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Money: The Role of Yoga, Mindfulness Meditation, and Preventative Medicine in Health Care Reform

December 7, 2009

Money + Meditation in Health Care Reform

We know health care costs are are crazy. In the midst of our debate on health care reform we should be looking for innovative ways to decrease costs.

One suggestion is to place an emphasis on low tech, preventative medicine. We live in a culture that rewards the new, flashy gizmos. We favor high-tech interventions that work after disease has taken hold. A hospital or medical center can gleefully boast about its snazzy new fMRI machine or cutting edge technology in its advertising. The director can tell report to the hospital board with pride; the PR department has material for its website.

But how many thousands and thousands of dollars went into that piece of equipment? How much time and money was spent planning, researching the equipment, and training personnel?

If we are serious about improving health care and giving everyone access to quality health care (as we should be) then we need to seriously consider less expensive alternatives.

Eat Right, Move Right, Sleep Right

There are other strategies that can contribute to the public’s health.  Low-tech interventions, often occurring before disease takes hold can create meaningful benefits in the lives of patients. Nutrition, exercise, good sleep hygiene, all these things that we know to be good for us–somehow they’re lost in the discussion.

I lived as a work-study for a month at a center for holistic living. The leader there was to have famously said:

You only need to do three things in your life: eat right, move right, sleep right.

He would say that if you can really get these three things, everything else will take care of itself.

How many of us can say we attend to these three things with the diligence that we worry about our coffee?

Mindfulness Meditation

In addition to what we call “healthy lifestyle”, another low-tech strategy that also works both pre and post-disease is  meditation.

Meditation is an intervention that has received continued interest, research, and press. To that end, Kelley McCabe Ruff and Elizabeth R. Mackenzie, PhD, have written a review in the November 2009 issue of Explore: The Journal of Science and Healing. Reviewing the research literature on mindfulness meditation and consulting with experts in mind-body medicine, the authors argue that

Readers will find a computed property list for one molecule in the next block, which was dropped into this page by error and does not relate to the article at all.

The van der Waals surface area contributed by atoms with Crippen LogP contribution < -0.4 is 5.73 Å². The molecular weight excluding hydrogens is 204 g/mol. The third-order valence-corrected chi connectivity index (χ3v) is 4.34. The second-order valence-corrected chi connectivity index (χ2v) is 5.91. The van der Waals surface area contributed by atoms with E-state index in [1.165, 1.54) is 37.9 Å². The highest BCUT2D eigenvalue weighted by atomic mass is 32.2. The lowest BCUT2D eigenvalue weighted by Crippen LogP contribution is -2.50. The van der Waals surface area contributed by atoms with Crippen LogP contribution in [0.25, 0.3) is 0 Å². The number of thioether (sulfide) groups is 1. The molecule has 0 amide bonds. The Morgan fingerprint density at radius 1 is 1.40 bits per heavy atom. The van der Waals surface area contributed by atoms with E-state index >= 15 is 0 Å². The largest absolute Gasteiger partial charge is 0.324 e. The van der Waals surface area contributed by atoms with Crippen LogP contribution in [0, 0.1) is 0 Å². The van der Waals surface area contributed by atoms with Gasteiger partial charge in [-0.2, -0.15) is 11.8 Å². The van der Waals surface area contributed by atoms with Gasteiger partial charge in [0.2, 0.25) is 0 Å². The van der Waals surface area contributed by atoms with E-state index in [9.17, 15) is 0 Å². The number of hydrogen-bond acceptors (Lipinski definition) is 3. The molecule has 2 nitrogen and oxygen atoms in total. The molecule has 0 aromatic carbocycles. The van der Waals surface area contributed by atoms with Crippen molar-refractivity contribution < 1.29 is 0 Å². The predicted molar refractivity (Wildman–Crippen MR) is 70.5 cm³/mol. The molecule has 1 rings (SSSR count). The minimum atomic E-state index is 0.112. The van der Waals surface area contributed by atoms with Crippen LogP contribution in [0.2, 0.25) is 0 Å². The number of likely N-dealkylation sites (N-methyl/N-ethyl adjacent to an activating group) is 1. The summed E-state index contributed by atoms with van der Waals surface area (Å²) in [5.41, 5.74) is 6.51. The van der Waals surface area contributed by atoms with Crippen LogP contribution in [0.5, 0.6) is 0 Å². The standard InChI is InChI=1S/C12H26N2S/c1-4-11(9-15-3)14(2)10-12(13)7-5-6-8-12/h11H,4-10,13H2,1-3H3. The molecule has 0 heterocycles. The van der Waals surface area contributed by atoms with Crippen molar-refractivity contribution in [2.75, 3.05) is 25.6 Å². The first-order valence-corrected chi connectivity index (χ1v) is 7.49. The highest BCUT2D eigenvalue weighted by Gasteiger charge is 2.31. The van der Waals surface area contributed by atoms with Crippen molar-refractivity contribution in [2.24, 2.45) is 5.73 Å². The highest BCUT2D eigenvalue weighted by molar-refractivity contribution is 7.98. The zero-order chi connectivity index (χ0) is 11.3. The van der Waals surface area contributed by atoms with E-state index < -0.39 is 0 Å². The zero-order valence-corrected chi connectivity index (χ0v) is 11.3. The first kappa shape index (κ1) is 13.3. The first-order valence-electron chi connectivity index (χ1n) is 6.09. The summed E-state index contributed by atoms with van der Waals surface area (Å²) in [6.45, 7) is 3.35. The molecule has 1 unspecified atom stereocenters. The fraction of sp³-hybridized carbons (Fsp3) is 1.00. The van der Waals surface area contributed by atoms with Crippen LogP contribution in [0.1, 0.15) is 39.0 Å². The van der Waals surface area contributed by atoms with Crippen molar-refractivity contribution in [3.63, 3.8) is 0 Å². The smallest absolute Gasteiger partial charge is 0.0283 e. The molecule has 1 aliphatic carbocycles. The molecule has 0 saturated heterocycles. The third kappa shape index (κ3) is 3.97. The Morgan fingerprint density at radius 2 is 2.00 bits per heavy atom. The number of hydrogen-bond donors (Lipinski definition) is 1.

“The factor most responsible for driving up health care costs is the neglect to use low-tech strategies to prevent disease and promote health in favor of high-tech interventions to treat disease after it has arisen….

a wide-scale adoption of Mindfulness programs throughout the health care system would decrease costs by keeping people well and facilitating the healing process when they do get sick [from PRWeb]

As the evidence continues to pour in about the effects of meditation (as yours truly tries to show at my blog here and twitter account), there can be little doubt that meditation has real and tangible benefits. Evidence shows that mindfulness meditation and yoga can improve health and wellbeing by: improving heart health; positively effecting hypertension, mild-to-moderate forms of depression, and various forms of pain; relieving symptoms of stress, anxiety, and insomnia; promoting healthy digestion, fertility, and immunity; facilitating relaxation and restful sleep; diminishing the use of medications (e.g. diabetes, heart disease) and even changing our brains for the better, whether by changing the brain to resist stress, facilitating decision-making (including medical decision-making), or supporting the healthy lifestyle changes.

The Point

Such low-tech strategies may not be as glamorous as the latest and greatest technology out of the labs, and they may not have the talking points value of a robot that can do surgery remotely. But such interventions like meditation or healthy life style changes could have a profound effect on our collective health.

We should be working to make these low-tech solutions just as glamorous and “cool” as the pretty robot in the corner.

From top-down and bottom-up, policy leaders and consumers should demand greater widespread implementation of alternative, low-cost strategies to health care. Our bodies, minds, and pocketbooks demand it.

What do you think?

Do you think the google search for “how to meditate” should be trending?

Do you have other ideas for inexpensive suggestions that improve health and health care?

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